Taking the Plunge
Brad decided to be baptized, but he had too good of a relationship with his elders to pass up an opportunity for a prank. The night before his baptism date, Brad called up the elders in the wee hours of the morning, as he often did.
“I don’t believe in any of it. It’s total garbage. Sorry guys. You guys might as well go play in the baptismal font tomorrow,” Brad said.
His words were met with silence. Brad let it sink in for a few minutes before he caved. “I’m just messing with you guys. Go to sleep. I’ll see you in the morning.”
He’d never heard missionaries so mad before, but the next morning, on June 28, 2008, he was baptized.
Brad on his baptism day with his parents Jackie and Greg Parr. Dustin Cooper, the friend who first invited Brad to stake conference and performed the baptism, stands behind.
“But it was good, you know,” Brad said, speaking of his elders. “I’m still good friends with both of them . . . and the way that they loved me and put up with me was a testament of how much they loved me and loved God and were willing to serve him.”
Brad and his missionaries, Elder David Rummler (left) and Elder Cris Stiles (right), at a church meeting after Brad's baptism in 2008. Brad is wearing the tie he wore to his first stake conference.
Getting baptized didn’t make life easier, though. Brad was still living with his parents, and they “freaked out” about their son’s transformation. “They were afraid they were going to lose me . . . they thought I was going to become some judgmental jerk . . . and hate their guts and condemn them,” Brad said.
His parents did attend his baptism, but as a new member, Brad was constantly berated by his parents, especially when they were drunk. Their opposition, however, only made Brad more resolute in his new faith. “I don’t know. Maybe it’s that inner rebellious kid in me or something,” he said.
His friends weren’t big fans of his new identity as a Mormon, either. They too were afraid of losing a friend, and continuously tried to pull Brad back into old habits. At one point Brad had to sit down and have a frank conversation with one of his best friends. “I’m not going to get stoned with you. I’m not going to drink. I’m going to still love you and still be friends with you. . . . You can do it around me; it’s fine. It's not going to bug me, but don’t offer it to me or else you’re never going to see me again.”
His ward was supportive as Brad made the transition, especially his bishop. When Brad went to get his first limited-use temple recommend and the bishop asked the question about dealings with family, Brad was honest. “Bishop, I can’t answer that right,” he said. “You know my family situation and you know what I have to deal with, and you know I get upset at times.”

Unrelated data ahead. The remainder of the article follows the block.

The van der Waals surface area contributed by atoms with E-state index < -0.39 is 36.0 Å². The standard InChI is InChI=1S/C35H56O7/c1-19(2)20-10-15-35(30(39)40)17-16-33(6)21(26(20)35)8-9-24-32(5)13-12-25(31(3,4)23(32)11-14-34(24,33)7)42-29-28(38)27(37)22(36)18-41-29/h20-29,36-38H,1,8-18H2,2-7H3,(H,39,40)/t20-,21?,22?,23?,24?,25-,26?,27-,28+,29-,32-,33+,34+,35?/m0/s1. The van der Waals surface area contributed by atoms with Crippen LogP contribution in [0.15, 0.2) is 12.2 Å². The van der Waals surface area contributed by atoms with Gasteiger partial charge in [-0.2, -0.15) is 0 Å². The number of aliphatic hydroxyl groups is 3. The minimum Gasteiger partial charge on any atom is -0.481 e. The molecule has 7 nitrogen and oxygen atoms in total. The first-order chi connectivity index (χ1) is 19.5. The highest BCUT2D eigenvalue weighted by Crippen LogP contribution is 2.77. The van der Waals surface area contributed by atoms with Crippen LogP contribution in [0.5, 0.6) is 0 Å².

Brad shares the words from his bishop: “That’s okay. Because you’re not meant to be perfect in order to get into the temple, and your situation is different from that of a typical LDS family. So here’s your recommend. Go use it and get the strength you need to love your parents more.”
Brad said that answer had a profound effect on him. Later, Brad's mom would tell Brad's wife that deep down, she was proud of her son.
Nine Years Later
Today, Brad still thinks he ties a pretty sloppy tie, but he's still strong in the Church. He’s also married and has three little girls.
“All girls. I am so freaked out about that, because I know how I was at the teenage phase, and if they ever bring home anybody that was like me at my age, they’re dead,” Brad said.
Brad, his wife, and their two oldest daughters.
Photo credit: Jackie Ermini
Mini Moments Photography & Production
Brad's youngest, born recently.
Brad is working towards a Bachelor’s degree from BYU Idaho’s online Pathways program. His goal is to become a seminary teacher, which would, in a roundabout way, fulfill his teenage dream to become a minister.
Brad loves studying about Church history and doctrine, as well as other religions, and he believes that this love, combined with his prior experience as an anti-Mormon, would be a valuable asset in helping teach the next generation of students. He says that it's not a matter of if students come across anti-Mormon literature, but when. "I want to answer them honestly, and not push it under the rug or be defensive," Brad said. “I think sometimes when people go inactive or start questioning, we get defensive and scared when we need to pull back and continue acting normal.”
Brad also said that he's drawn to the Church education system because "I feel like I owe it to God to make up for the people I pushed away from Him."